If a school cannot instill discipline, what is the point?
I am veteran teacher in the secondary school system. I have given over thirty years of service to our nation’s children. Ever so often though, I have to protest loudly against the mess that we allow to persist. I write today about the growing prevalence of indiscipline and the apparent enthronement thereof.
The appalling conduct of of many students manifest itself in several ways. Among these are:
- chronic late coming;
- unexcused absences;
- refusal to bring required material to class;
- absconding from classes;
- engaging in violent behaviour;
- wanton acts of vandalism;
- disrespect for each other and those in authority;
- open defiance;
- lewd and despicable behaviour.
Sometimes the situation is so terrible that one gets the distinct impression that students “run things”. Furthermore, the despicable conduct is often supported by parents and even the wider community.
Efforts to effectively address the problems associated with indiscipline are often met with resistance, particularly from misguided parents. At times, the response from the competent authorities can at best be describe as apathetic. They often appear unwilling to or incapable of confronting these issues head on. Hence, principals and teachers are all but helpless in the midst of this growing culture of indiscipline in our schools. But, if a school cannot instill discipline, what is the point?
To be sure, there are many decent students who show up. They are regular and punctual; they complete all assigned tasks in pursuit of their education; and above all, they conduct themselves in an appropriate manner at all times. However, our frustration comes from those who are bent on doing the exact opposite. Indeed, they are the ones in charge!
Is it any wonder then, that across the nation that academic performance is barely mediocre? Should we be surprised at the unacceptable rates of class repetition; dropouts and the high levels of failure on tests of basic competencies in literacy and numeracy?
Left as it is, the problem of indiscipline in schools tend to translate into scores of youths, mainly males, who offend the legal system on a regular basis. Indeed, there could well be a direct link between the decline in discipline and what appears to be a growing crime wave, particularly among the youths.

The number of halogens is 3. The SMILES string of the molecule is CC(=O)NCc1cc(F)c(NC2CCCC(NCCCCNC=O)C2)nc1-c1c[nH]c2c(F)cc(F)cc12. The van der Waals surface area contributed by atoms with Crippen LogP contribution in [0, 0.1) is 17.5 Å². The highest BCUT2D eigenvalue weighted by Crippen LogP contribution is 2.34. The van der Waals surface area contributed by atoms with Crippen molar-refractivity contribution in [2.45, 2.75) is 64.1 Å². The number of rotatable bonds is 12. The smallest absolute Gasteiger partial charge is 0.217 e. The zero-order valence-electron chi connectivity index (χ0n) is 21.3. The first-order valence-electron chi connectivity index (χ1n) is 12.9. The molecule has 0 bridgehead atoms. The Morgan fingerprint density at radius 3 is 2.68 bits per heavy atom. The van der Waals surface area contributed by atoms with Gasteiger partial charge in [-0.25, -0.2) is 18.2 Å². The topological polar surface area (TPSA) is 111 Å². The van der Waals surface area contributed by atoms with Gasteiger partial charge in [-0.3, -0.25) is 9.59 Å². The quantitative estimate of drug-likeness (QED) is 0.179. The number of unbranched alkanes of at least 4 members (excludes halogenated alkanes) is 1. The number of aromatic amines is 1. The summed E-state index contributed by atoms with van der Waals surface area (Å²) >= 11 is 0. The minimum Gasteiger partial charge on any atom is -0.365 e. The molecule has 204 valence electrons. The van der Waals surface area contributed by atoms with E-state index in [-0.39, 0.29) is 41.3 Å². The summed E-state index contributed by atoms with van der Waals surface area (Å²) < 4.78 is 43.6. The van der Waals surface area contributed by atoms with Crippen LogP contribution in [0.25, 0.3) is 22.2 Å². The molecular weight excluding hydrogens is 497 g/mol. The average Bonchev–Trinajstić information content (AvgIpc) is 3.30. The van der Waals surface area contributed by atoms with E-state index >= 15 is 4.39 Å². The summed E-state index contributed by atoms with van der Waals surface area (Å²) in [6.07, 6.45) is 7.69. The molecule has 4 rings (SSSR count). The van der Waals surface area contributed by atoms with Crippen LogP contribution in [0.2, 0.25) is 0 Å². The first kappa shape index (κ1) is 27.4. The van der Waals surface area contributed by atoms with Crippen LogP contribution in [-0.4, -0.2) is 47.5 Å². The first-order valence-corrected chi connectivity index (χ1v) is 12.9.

This is a simple plea for us to arrest the problem before it gets further out of control. The schools, the authorities, the parents and and the wider community must get together and carefully examine the situation. We should then collaboratively craft strategies that are designed to stem the decline in discipline and decorum among our young people.
Every teacher may at one time or the other come into contact with a disagreeable principal. Here are a few suggestions from Max Fischer about how to handle the inevitable disagreement with an administrator
Be straightforward. Backstabbing is never a worthwhile or appropriate tactic. The most constructive means of dealing with any disagreement is to do it directly. When a principal’s determination becomes a point of friction, anything less than a candid discussion will only intensify the heat.
Go Private, not public. For sure, if a principal actively solicits input to a school-wide decision during a staff meeting, that forum is a legitimate venue for a civil rebuttal to his planned course of action. However, any sensitive issue — personnel related or otherwise — should be handled in a private meeting. A staff meeting is no place for a blindsided assault on an administrator.
Be assertive rather than aloof or pushy. By all means, when a live issue is on the table, don’t be a wallflower. If something is bothering you, pretending it will go away or that it doesn’t really matter won’t accomplish anything. Thoughts unspoken are likely to fester and lead to additional frustrations. On the other hand, a combative approach can be just as counterproductive. The body language of aggression — arms crossed, a scowl, a raised voice — will force the principal to be defensive instead of being open to an alternative perspective. The best approach, almost always, is to state the case simply, clearly, and without excess emotion.